Ordinary World – Time Snapper 1.01

Ordinary World - Time Snapper 1.01 The Hero at Home Book Cover Ordinary World - Time Snapper 1.01 The Hero at Home
C. J. Netto Jr.
juvenile saga book
2 pgs - aprox. 700 words - 70 linhas
just hints
Hints or quick appearence, may occur.
none, or low
low, or none
Peter Stone's effort to apply to new school and get rid of his miserable life.
Saga character arcs for side characters and the Antagonist may start here. | Uncle Bob's drinking problem and, maybe, background related to Peter's past. Monsignor Duval's arc related to Peter and, maybe, background linking to Peter.
emotional rating = 10 to 20%

Please leave you suggestions to our juvenile saga book in the comments area.

Outside the Saint Antoine Abbey movement in the dark indicated something out of the usual was happening. The air was stirring around with the movement of covert people hiding in the shadows of the night. The only ones to bee seen in the open dim lights of gas were a baby carried by a worn out man with serious signs of having been in a fight. Bruises and stains of blood were all over his face. Observed by the hidden figures, he gently walked with the sleeping angel, following the shadows as if he were taking their lead.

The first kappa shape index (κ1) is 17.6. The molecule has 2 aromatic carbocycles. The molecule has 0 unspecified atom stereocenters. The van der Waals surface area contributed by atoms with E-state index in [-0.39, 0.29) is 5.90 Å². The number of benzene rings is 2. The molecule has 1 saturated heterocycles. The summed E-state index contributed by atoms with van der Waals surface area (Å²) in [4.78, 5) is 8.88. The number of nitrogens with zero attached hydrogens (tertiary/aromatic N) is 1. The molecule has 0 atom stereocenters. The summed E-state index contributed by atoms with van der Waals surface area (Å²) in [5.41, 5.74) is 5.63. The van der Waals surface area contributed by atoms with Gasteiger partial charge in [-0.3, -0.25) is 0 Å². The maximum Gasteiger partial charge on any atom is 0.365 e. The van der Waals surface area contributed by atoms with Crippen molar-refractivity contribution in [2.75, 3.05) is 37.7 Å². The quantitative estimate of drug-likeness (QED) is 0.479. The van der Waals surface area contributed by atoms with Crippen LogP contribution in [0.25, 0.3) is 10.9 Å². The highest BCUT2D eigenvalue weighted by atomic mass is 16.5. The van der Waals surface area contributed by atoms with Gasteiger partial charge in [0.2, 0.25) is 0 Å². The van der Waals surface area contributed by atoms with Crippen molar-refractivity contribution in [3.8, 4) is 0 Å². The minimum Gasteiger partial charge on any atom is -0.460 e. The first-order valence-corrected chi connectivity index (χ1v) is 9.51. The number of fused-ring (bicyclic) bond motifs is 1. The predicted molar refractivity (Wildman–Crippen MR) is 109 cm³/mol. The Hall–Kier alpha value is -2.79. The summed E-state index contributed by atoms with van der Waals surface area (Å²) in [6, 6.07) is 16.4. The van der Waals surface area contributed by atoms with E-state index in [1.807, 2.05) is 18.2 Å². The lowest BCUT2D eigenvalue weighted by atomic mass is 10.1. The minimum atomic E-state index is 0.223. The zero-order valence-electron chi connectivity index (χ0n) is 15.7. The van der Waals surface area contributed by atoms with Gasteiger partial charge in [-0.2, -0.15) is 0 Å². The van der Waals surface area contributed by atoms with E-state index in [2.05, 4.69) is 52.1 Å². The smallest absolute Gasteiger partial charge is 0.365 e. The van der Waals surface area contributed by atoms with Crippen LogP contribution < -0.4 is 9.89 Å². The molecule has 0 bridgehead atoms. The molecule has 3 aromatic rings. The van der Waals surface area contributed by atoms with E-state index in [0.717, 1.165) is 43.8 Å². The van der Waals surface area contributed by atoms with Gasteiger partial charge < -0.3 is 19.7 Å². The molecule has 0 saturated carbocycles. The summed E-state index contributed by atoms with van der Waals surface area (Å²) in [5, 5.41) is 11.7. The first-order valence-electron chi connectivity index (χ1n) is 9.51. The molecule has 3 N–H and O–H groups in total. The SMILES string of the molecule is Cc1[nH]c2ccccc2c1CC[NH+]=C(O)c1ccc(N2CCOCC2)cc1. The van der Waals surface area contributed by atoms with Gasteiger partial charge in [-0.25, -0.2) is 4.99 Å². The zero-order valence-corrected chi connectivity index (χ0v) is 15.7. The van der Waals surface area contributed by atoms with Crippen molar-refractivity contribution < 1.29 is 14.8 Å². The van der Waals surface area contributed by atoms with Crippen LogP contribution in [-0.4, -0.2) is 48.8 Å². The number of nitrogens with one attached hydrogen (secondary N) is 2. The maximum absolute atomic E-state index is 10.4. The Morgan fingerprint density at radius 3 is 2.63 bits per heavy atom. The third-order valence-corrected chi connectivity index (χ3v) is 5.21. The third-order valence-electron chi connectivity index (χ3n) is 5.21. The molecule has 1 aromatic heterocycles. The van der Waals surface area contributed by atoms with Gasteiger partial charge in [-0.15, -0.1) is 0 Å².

A tall and athletic man, all dressed in a black suit and wearing a Panama hat that did a good job in covering his features, came out of the shadows after signaling his peers to stay put.

"Are you sure you're going to be alright, Bob?", asked the mysterious man.

"I'm pretty sure, yeah. The guy is my half brother for Christ's sake! I'm the kid's uncle; He's sort of Peter's uncle too!", answered the limping man, not so sure of his words.


Monsignor Duval Contreras could have never imagined that when walking up the next morning, his life would change in such extent. That night uncle Bob Mentor and his baby nephew, Peter Stone, would enter the Abbey as their new home for a long time to come. The Panama-Hat man immersed back into the shadows the same way that he came, silently, waiting for the lead that, one day, would bring him back to Saint Antoine.

A Parish in the Abbey.


Monsignor Contreras, the head clergyman in Sant Antonio’s Abbey, near the French Alps, was a stiff and proud man who just wouldn’t take no for an answer. Everything under his command had to work strictly by the book as far as it concerned other people than himself.

Contreras had this creepy figure that would remind you of a Rowling-style elf, if not for being tall and “humanish”. The year was 1999 and everyone in the abbey followed his orders and was too afraid to expose his tirany, including Peter and his dear uncle, Bob, who was also Contrara’s half brother. The abbot had strong connections inside the Church and words without proof wouldn’t simply do the trick.

Dug deep in the dungeons of the abbey, secret files kept numbers of his dealings. With the help of Willard Crook, the church’s bookkeeper, the powerful monsignor, for several years, had been depleting the Church’s volts and accounts under his control in order to build a huge personal wealth outside the country in a foreign tax haven.

The only ones that has some idea of what really went on there, were Peter and Uncle Bob.